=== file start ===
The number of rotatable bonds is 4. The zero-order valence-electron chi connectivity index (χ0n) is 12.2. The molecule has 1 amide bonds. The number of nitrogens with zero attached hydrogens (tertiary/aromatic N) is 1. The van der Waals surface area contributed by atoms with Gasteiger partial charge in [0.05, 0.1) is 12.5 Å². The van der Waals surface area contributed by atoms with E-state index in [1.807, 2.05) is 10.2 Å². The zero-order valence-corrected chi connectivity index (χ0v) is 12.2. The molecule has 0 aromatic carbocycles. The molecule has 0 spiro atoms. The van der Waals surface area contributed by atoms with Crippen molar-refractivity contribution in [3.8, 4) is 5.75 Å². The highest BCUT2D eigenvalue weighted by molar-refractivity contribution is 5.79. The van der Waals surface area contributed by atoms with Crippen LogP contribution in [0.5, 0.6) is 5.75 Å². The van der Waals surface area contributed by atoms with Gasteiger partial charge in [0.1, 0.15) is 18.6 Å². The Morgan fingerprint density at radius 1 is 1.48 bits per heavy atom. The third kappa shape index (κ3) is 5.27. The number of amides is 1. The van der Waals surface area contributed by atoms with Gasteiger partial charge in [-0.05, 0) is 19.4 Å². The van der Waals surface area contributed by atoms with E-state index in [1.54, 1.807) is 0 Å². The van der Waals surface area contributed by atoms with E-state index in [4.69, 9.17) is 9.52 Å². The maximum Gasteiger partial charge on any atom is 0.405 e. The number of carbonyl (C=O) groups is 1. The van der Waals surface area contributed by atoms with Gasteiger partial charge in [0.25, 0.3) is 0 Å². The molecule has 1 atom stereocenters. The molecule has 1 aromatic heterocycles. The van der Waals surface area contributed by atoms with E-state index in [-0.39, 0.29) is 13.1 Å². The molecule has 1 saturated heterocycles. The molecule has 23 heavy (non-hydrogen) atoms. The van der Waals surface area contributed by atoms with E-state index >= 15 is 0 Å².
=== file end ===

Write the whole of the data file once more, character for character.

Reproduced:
The number of rotatable bonds is 4. The zero-order valence-electron chi connectivity index (χ0n) is 12.2. The molecule has 1 amide bonds. The number of nitrogens with zero attached hydrogens (tertiary/aromatic N) is 1. The van der Waals surface area contributed by atoms with Gasteiger partial charge in [0.05, 0.1) is 12.5 Å². The van der Waals surface area contributed by atoms with E-state index in [1.807, 2.05) is 10.2 Å². The zero-order valence-corrected chi connectivity index (χ0v) is 12.2. The molecule has 0 aromatic carbocycles. The molecule has 0 spiro atoms. The van der Waals surface area contributed by atoms with Crippen molar-refractivity contribution in [3.8, 4) is 5.75 Å². The highest BCUT2D eigenvalue weighted by molar-refractivity contribution is 5.79. The van der Waals surface area contributed by atoms with Crippen LogP contribution in [0.5, 0.6) is 5.75 Å². The van der Waals surface area contributed by atoms with Gasteiger partial charge in [0.1, 0.15) is 18.6 Å². The Morgan fingerprint density at radius 1 is 1.48 bits per heavy atom. The third kappa shape index (κ3) is 5.27. The number of amides is 1. The van der Waals surface area contributed by atoms with Gasteiger partial charge in [-0.05, 0) is 19.4 Å². The van der Waals surface area contributed by atoms with E-state index in [1.54, 1.807) is 0 Å². The van der Waals surface area contributed by atoms with E-state index in [4.69, 9.17) is 9.52 Å². The maximum Gasteiger partial charge on any atom is 0.405 e. The number of carbonyl (C=O) groups is 1. The van der Waals surface area contributed by atoms with Gasteiger partial charge in [0.25, 0.3) is 0 Å². The molecule has 1 atom stereocenters. The molecule has 1 aromatic heterocycles. The van der Waals surface area contributed by atoms with E-state index in [-0.39, 0.29) is 13.1 Å². The molecule has 1 saturated heterocycles. The molecule has 23 heavy (non-hydrogen) atoms. The van der Waals surface area contributed by atoms with E-state index >= 15 is 0 Å².